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Thomas Martin (1831-1883)
1884 Obituary 
THOMAS MARTIN was the second son of the late Aylmer R. Martin, a solicitor practising in Cork and Dublin, and was born on the 13th of June, 1831, at Mayfield, Co. Cork.
He was educated at Bandon school, and from thence entered Trinity College, Dublin, on the 14th of September, 1848, where during his under-graduate course he distinguished himself at each honour examination in science, always obtaining honours in mathematics, and came out from the final examination as second Senior Moderator and Gold Medallist in Science, 1852. He also obtained Bishop Law’s Mathematical prize in 1853.
Having selected engineering as his profession, he passed the usual course in the engineering school of Trinity College, obtaining the diploma of the school and a special certificate of merit.
He then served a pupilage of one year to Mr. W. R. Le Fanu, M. Inst. C.E., now one of the Commissioners of Public Works for Ireland, during part of which time he was Assistant Resident Engineer on the Mallow and Fermoy Bailway, at that time in course of construction.
In 1859 he entered the service of the Bombay Baroda and Central India Railway, in which he continued for nearly four years.
In 1863, on account of his mathematical attainments, he was appointed to the Calcutta Civil Engineering College, where he officiated as Principal. In 1864 he was made a Fellow of the Calcutta University. At the end of that year he entered the Public Works Department as an Executive Engineer, second grade. He was, in the first instance, posted to Assam, but his health suffered from the climate, and in 1865 he was compelled to take furlough home, and while there was elected a Member of the Institution on the 4th of December, 1866.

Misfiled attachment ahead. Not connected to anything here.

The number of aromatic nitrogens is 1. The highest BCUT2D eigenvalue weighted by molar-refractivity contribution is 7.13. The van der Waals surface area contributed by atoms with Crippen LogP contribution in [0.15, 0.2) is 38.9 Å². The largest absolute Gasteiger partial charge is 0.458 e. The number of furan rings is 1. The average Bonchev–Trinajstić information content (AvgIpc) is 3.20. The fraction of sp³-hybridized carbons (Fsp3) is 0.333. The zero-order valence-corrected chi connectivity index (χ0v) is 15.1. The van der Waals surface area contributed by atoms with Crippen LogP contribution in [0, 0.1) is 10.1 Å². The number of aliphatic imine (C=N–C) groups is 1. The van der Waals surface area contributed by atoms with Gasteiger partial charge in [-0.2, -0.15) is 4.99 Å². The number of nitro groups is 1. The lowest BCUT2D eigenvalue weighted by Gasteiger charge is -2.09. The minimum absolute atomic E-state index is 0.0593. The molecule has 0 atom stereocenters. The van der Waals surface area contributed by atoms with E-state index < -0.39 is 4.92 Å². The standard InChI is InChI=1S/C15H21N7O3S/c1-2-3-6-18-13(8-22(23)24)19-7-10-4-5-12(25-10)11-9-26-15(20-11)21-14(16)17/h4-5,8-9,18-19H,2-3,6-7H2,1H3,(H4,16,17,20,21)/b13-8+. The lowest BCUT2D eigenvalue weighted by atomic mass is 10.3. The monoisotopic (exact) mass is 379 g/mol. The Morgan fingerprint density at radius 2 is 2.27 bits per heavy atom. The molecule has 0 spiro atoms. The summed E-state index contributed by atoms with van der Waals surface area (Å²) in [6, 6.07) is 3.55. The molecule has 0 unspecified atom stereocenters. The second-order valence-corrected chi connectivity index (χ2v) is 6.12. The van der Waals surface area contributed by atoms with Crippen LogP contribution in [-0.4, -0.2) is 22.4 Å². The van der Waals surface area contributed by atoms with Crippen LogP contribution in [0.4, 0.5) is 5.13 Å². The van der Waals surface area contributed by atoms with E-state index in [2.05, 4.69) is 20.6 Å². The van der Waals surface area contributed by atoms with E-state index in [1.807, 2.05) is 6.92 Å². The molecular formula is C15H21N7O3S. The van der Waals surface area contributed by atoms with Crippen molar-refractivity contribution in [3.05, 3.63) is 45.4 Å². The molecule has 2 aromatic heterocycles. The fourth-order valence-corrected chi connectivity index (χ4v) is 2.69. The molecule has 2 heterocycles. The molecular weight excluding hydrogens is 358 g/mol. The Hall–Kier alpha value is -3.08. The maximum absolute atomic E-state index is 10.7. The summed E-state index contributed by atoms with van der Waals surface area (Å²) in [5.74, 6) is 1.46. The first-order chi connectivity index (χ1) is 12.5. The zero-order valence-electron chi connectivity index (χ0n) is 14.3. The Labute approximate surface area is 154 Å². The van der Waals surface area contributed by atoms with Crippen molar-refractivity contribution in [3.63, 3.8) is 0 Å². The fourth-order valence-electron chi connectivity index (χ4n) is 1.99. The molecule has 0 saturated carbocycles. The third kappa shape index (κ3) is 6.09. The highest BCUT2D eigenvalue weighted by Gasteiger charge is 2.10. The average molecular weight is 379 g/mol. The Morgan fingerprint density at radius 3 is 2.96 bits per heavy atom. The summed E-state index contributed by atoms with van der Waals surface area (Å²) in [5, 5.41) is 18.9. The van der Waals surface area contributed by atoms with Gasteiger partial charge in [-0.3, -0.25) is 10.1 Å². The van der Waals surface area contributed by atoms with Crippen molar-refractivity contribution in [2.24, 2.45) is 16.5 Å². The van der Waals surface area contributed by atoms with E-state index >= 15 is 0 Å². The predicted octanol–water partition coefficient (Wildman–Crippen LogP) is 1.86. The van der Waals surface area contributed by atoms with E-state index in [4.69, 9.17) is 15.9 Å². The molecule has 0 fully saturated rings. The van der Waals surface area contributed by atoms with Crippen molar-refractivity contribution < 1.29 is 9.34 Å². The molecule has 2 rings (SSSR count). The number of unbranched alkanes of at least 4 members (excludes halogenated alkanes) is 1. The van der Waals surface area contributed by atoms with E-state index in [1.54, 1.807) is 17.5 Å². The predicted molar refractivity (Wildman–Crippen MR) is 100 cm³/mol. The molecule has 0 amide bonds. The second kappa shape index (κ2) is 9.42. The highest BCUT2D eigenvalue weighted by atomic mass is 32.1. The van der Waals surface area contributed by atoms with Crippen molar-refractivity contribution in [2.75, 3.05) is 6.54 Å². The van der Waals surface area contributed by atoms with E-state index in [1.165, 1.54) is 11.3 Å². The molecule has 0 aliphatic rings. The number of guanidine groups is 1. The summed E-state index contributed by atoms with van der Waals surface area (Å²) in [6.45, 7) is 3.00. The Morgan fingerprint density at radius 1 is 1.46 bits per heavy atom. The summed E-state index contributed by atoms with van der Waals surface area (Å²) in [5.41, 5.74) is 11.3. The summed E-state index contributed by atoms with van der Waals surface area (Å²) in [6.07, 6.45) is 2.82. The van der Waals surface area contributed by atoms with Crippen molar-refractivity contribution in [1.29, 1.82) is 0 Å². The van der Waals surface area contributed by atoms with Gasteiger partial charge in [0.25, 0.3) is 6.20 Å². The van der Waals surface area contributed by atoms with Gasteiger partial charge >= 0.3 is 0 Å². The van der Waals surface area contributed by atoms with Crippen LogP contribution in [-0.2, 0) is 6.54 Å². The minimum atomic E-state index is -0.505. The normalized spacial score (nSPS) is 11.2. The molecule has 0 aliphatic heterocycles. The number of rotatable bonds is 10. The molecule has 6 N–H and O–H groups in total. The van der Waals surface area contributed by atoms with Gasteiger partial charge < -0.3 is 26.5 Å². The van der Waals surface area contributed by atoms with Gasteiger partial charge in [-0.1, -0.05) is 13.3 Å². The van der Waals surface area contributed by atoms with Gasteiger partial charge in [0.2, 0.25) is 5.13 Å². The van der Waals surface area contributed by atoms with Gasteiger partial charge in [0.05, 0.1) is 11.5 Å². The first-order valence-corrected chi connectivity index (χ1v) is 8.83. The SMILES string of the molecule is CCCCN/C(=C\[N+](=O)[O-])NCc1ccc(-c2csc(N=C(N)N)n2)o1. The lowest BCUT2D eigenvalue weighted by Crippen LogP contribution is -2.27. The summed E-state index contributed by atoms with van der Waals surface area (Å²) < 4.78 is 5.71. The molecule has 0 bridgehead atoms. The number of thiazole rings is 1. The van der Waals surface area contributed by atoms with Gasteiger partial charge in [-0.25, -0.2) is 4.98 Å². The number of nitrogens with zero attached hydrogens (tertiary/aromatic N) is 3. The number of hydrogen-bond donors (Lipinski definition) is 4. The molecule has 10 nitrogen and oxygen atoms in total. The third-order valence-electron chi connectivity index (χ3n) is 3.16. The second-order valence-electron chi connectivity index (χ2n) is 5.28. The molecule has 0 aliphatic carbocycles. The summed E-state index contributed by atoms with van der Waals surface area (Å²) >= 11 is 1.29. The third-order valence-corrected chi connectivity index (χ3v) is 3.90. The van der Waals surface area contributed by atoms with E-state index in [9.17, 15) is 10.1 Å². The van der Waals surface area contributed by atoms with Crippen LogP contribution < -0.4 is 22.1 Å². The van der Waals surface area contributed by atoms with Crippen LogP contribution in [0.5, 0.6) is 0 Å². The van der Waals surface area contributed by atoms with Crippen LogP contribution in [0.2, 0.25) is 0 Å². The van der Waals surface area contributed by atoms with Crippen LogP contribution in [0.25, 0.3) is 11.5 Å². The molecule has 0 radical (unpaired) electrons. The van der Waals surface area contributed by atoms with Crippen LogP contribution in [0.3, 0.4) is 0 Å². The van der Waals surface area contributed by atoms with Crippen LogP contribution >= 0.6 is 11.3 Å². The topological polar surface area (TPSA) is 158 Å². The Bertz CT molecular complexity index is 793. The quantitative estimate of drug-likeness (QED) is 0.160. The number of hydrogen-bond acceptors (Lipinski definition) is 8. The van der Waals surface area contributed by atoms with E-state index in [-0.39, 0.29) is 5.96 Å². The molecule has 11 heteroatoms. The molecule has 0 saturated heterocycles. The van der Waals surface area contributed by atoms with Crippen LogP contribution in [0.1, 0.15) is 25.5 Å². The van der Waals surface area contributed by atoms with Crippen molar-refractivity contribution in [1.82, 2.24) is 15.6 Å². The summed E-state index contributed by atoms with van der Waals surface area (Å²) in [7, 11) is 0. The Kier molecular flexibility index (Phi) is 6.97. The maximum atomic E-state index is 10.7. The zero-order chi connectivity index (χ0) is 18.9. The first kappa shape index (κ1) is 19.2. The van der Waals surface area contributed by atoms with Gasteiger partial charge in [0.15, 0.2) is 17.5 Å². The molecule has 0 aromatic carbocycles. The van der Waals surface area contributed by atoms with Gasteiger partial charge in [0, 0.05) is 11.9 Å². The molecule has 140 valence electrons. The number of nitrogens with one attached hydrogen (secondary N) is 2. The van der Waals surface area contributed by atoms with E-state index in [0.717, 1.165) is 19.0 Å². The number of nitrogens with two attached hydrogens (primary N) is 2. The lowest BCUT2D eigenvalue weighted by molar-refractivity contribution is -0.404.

Shortly after his return to India in 1867 he was transferred to the Punjab, and was employed on the remodelling of the Western Jumna Canal, having in the meantime been promoted to Executive Engineer, first grade.
In the years 1871-73 he officiated for various periods as Superintending Engineer of the whole of the Western Jumna Canal, the great Sirhind Canal, and of the lower portion of the Baree Doab Canal.
In 1874 he was deputed to Bengal in connection with the relief-works rendered necessary by the famine of that year. He had the supervision of such works as the embankments of the Gunduk river as Superintending Engineer, and received the thanks of Sir Richard Temple for his efficient management of them. He retained this charge after the famine, and returned to the Punjab in 1877, where he remained in the active discharge of his duties as an engineer in the irrigation branch till his death, which occurred at Mean Mir, from Delhi fever, on the 19th of December, 1883. He was an excellent mathematician, an energetic officer, and a good engineer; very successful in pushing on work. Mr. Martin was of a genial and kindly disposition, and was loved and esteemed by many friends in this country and in India. These are at present engaged in erecting a memorial tablet to him in the cathedral of his native city Cork.